This month has been super crazy busy for me and progress on my Versailles Project has therefore been quite slow. Aside from thinking about my hair the only other real progress I have made is on my shoes, which have been painted with about 10 coats of paint as I’ve tried to make up my mind about what color I want them to be.
The process began after my materials were ordered and assembled: unpainted ivory Kensingtons from American Duchess, 3 colors of Angelus leather paint, and scraps of my changeable silk fabric. The plan was to go for dark turquoise/teal. (I did tape off the heel cap and the inside part of the latchets closest to the vamp with masking tape to keep things tidy. Then I got bored and stopped taping.)
I’ve referenced two American Duchess resources during the process so far, which included prepping my shoes as suggested and mixing water into my paint for more even layers of color. (Well, I forgot to add water to the first coat, as you’ll see, but I remembered after that!) This blog post and this information page are the two resources I just mentioned.
Here was the first batch of paint. Lots of dark green with a small bit of turquoise and gift box blue.
I was doing quite well taking pictures of my paint mixing as a record as I started, but then as I kept doing more and more layers and getting frustrated I slacked on the picture taking. I did make a sample card with little swatches of all my paint colors as I went along, though I didn’t take notes on how I achieved each color, so I’m not sure it will be very useful in the future.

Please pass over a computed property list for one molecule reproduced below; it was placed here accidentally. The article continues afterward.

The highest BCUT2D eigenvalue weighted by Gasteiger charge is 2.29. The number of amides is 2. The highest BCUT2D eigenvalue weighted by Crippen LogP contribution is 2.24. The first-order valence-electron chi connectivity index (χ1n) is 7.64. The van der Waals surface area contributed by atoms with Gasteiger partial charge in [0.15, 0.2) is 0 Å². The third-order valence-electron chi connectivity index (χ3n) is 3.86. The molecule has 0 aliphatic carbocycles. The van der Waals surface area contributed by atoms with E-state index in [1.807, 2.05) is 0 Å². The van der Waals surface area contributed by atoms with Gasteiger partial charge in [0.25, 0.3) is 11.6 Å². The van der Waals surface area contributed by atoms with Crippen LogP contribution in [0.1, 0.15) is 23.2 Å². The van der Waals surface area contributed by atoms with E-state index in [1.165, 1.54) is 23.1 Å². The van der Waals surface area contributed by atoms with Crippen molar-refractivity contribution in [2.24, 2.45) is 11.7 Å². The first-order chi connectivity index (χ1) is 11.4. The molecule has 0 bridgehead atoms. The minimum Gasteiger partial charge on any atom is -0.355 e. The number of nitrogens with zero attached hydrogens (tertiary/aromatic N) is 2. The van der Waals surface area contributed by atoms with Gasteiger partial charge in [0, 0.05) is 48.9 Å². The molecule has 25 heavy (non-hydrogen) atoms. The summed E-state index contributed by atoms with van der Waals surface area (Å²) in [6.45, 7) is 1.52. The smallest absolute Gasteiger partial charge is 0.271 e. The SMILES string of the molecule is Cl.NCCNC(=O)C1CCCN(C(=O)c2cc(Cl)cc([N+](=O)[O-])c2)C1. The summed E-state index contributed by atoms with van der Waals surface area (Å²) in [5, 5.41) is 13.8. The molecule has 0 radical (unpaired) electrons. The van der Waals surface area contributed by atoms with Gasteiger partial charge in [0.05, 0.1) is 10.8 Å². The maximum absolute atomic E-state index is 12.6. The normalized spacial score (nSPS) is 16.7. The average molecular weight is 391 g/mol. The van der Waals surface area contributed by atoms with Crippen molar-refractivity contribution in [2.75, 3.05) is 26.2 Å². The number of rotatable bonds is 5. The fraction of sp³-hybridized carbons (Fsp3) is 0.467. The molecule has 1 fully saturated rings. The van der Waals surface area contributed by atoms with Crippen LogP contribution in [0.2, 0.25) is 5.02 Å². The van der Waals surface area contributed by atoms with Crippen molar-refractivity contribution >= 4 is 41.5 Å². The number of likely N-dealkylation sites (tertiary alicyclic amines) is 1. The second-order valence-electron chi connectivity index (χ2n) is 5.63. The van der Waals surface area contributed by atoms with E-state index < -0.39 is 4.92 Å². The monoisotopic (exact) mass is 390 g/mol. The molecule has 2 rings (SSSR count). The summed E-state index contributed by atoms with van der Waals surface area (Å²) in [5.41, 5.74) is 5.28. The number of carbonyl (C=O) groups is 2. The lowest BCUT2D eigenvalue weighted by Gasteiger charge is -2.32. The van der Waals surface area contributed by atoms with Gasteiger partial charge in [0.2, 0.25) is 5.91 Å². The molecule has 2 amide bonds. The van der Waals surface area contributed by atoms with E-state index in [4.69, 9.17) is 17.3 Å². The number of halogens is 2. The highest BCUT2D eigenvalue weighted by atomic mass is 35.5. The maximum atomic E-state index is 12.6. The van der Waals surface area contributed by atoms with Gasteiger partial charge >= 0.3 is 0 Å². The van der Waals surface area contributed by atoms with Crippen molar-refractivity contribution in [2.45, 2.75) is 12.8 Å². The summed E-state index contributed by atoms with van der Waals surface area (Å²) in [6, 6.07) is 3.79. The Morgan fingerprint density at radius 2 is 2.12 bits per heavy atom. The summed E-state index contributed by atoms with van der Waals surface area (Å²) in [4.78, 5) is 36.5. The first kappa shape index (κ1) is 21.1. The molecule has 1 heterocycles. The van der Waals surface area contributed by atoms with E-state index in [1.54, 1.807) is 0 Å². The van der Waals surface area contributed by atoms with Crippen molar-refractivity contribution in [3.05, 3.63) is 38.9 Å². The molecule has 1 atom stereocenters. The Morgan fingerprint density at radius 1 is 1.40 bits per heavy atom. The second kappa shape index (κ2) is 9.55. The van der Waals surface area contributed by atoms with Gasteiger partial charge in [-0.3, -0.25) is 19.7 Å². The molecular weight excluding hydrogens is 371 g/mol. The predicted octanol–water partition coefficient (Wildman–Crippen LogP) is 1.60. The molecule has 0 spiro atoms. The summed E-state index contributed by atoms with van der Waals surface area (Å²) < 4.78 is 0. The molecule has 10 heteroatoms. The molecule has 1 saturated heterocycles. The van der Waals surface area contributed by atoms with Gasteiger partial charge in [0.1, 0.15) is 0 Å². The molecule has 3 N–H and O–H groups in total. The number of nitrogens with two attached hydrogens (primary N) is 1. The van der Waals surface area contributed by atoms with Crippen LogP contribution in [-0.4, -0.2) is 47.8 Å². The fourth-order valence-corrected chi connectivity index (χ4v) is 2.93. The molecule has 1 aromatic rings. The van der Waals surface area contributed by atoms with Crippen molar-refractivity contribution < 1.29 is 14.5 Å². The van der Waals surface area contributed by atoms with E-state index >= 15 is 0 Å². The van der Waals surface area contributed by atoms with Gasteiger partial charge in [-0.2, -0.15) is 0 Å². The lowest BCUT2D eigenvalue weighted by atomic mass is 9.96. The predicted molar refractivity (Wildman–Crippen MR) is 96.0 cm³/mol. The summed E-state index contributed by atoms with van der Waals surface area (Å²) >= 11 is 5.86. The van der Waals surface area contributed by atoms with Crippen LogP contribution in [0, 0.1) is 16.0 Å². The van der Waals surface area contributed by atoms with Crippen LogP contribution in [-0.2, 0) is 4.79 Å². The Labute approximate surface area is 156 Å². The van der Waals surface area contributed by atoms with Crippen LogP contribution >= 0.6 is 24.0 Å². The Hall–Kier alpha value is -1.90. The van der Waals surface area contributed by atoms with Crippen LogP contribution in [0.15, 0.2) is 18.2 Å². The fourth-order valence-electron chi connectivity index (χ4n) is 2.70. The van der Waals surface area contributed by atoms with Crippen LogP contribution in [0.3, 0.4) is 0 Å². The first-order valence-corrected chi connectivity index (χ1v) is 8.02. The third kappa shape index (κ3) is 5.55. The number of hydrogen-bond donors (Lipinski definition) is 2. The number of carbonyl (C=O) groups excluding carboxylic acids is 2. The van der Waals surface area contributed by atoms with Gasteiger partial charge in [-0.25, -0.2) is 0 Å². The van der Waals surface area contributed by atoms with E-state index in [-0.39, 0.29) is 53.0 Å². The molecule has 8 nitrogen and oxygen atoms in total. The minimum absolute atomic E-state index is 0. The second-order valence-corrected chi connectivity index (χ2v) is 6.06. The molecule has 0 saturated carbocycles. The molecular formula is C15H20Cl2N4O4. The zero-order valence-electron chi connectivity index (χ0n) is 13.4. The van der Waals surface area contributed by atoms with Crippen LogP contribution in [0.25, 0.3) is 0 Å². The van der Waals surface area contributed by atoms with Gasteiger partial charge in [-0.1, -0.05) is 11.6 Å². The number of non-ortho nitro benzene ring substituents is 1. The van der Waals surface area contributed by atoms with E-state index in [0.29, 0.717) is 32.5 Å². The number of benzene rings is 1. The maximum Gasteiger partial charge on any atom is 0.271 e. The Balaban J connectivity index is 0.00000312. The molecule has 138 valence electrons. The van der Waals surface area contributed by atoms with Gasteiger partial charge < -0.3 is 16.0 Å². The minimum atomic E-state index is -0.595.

Here are the results of the first two coats of paint. The shoe on the right was the first layer, for which I was so excited I forgot to add some water… oops! The color was more green than I wanted, so for the second coat I added more turquoise paint to the mix. The result is on the left.
I stopped with the two coats of paint, but wasn’t sold on the color–too bright. Fast forward a week and I tried again, painting the shoes in multiple layers between paying attention to other house tasks, like cooking and baking.
First is the shoes after two coats, then after I tried a darker blue, then after I decided they didn’t match and tried a lighter blue, then after I decided they didn’t look like a plausible 18th century color and needed to be a bit more grey…